The Sinner’s Tale
by Will Davenport
Category: Fiction / General
320 pages; ISBN: 0553802178
Rating: 9/10 (Ratings explained)
Reviewer: Harriet Klausner
The Sinner’s Tale
Bantam, April 2005, $13.00, 320 pp.
All his life Sir Guy de Bryan was a loyal vassal to King Edward fighting for him in the war with the French. He loved one woman Elizabeth but lost her through trickery by another of the king’s warriors, Sir John Molyns. Sir John would commit any atrocity if it meant that England would win the battle. A brave soldier Guy comes to believe he will go to purgatory for all the men he killed in battle. He bought more absolutions than he could afford and built a chapel on his estate in Slapton where monks provide continuous prayers for him. By the end of his life his opinion of war changed dramatically.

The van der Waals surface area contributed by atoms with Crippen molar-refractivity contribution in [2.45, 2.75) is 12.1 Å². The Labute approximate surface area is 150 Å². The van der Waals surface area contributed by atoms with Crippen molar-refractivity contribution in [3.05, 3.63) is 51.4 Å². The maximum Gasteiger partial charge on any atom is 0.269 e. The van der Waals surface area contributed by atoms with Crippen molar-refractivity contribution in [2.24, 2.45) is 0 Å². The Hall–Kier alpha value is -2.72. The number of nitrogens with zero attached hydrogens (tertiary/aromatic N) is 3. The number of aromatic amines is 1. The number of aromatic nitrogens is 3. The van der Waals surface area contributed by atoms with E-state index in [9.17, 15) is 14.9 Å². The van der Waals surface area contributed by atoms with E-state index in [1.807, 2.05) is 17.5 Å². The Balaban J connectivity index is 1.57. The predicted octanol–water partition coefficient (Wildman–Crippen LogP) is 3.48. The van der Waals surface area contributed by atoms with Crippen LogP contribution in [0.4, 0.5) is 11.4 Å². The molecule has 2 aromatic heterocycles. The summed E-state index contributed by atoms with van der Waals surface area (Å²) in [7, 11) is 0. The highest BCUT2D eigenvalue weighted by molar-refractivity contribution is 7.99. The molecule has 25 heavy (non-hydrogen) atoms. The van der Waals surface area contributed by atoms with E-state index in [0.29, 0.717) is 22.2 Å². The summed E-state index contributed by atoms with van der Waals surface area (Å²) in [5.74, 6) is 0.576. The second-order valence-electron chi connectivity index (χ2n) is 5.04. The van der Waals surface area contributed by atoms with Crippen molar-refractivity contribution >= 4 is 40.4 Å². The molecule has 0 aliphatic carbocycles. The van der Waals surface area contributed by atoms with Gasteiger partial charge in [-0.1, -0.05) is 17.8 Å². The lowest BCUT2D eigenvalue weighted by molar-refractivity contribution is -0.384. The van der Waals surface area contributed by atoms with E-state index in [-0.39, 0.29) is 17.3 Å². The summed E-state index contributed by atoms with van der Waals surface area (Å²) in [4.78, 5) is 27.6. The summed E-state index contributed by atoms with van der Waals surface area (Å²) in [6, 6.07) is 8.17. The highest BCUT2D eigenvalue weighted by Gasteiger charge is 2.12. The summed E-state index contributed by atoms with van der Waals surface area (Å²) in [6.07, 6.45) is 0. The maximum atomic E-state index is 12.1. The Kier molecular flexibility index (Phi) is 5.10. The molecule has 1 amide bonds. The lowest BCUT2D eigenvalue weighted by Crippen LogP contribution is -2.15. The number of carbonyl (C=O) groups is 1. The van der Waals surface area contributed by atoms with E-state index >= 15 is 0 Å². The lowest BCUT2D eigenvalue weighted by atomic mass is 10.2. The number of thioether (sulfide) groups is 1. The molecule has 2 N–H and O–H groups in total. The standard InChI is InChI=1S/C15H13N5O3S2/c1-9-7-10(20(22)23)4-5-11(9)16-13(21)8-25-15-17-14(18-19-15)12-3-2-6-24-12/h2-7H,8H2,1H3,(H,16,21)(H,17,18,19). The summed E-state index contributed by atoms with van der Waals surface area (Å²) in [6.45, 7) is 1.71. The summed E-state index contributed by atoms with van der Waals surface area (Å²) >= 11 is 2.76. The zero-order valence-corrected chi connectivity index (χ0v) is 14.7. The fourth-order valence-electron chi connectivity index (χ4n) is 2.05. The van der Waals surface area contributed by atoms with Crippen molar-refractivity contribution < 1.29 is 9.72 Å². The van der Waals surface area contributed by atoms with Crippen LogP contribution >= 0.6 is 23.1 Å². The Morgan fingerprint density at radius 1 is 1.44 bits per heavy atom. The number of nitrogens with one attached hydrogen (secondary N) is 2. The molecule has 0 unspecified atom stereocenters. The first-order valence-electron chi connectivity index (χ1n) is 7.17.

In the present, British government aide Beth Battack assures the Americans that her country will support them in the upcoming war. She believes that sometimes war is the only answer for a lasting peace. A scandal has Beth hiding out in her home village of Slapton. Her dying father expects her to arrange the yearly mass for Guy de Braun. The Battocks are descendants of Sir Guy’s priest who led the prayers in the chapel Sir Guy built. After tragedy strikes her family, Beth realizes war is not always the answer.
This is really two stories in one novel, Sir Guy is a man who has come to hate war with its lack of chivalry and horror while Beth believes that war is sometimes the answer. The two stories are linked by the priest who first said the prayers on Sir Guy’s behalf, who is an ancestor of Beth’s family. The medieval parts of the tale are absorbing and entertaining but Beth’s story seems comparatively weaker with a seemingly implausible ending to an overall fine rally cry for give peace a chance.
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